Larry Elder

While studying psychology in college, I read about an experiment on the pressure to conform.

Several people sat around a long, rectangular table. The "instructor" and all but one person seated at the table were confederates in the experiment. The instructor held up a sheet of paper with a line drawn exactly six inches long. He then handed the sheet to a seated confederate and said, "Guess the length of this line."

The man, as previously agreed, said, "About two inches." The paper then went clockwise around the table until it reached the only person not in on the experiment. Until then, each person "guessed" anywhere from two to three-and-a-half inches, even though the line was obviously much, much longer.

When the paper was slid to the final person -- the only one not in on the ruse -- he, too, said, "About three inches."

Perhaps this explains a recent poll put out by the "non-partisan" Rasmussen Reports. A mind-blowing 35 percent of Democrats believe the president possessed prior knowledge of the 9/11 terror attacks that killed over 3,000 Americans. Another 26 percent of Democrats said that they are "not sure." Thus 61 percent of Democrats believe or consider themselves uncertain about the assertion that the president knew in advance about the terror attacks of 9/11, yet did nothing to stop them.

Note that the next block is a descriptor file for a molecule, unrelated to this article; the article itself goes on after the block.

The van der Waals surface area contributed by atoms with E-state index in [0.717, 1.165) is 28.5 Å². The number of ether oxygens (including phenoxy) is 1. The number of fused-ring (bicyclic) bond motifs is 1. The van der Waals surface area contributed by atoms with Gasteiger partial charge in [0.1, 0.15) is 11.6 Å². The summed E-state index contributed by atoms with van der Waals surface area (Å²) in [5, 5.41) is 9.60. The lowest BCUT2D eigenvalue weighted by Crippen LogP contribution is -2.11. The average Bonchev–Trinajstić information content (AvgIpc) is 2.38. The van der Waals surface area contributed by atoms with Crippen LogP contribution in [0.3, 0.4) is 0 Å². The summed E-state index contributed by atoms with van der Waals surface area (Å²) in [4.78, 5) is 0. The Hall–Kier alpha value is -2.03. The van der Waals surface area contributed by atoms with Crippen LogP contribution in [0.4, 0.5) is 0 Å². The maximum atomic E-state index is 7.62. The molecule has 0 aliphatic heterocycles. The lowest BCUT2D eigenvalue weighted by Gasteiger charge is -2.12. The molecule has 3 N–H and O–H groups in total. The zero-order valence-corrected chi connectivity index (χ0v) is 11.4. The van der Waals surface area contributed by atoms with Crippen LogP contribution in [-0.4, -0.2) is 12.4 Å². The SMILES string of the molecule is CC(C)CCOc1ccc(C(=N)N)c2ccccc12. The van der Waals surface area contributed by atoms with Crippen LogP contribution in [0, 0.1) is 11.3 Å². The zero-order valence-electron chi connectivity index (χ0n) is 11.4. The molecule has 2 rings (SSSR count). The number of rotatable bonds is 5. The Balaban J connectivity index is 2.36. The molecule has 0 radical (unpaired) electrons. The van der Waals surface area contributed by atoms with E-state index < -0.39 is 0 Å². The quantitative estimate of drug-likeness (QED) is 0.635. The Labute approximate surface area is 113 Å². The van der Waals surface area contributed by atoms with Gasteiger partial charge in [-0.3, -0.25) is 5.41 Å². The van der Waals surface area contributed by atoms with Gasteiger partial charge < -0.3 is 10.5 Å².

Now I've long since accepted that many Democrats flat-out hate the president. Democrats, for example, far more so than Republicans, believe in the idea that government must "level the playing field." So Democrats oppose tax cuts that "help the rich." I strongly disagree, but I get it.

Because Republicans -- more so than Democrats -- believe in limited government, they stand accused of selfishness. This argument, too, I at least understand. Never mind that in the recent book, "Who Really Cares?," Syracuse University Professor Arthur C. Brooks found Republicans gave more to charity -- in both time and money -- than Democrats. It turns out that if one supports smaller government, he or she is more likely to feel the need to step in and help the needy by donating time and money. Also, the more religious the person, found Brooks, the more likely he or she gives to charity. Religious Democrats gave as much as religious Republicans, but Democrats as a whole were less religious than Republicans. Some secular Democrats feel uncomfortable with a religious president, whom they feel "gets his guidance from God." So I can understand the discomfort of the Democrats with the president's religiosity.


Larry Elder

Larry Elder is a best-selling author and radio talk-show host. To find out more about Larry Elder, or become an "Elderado," visit www.LarryElder.com.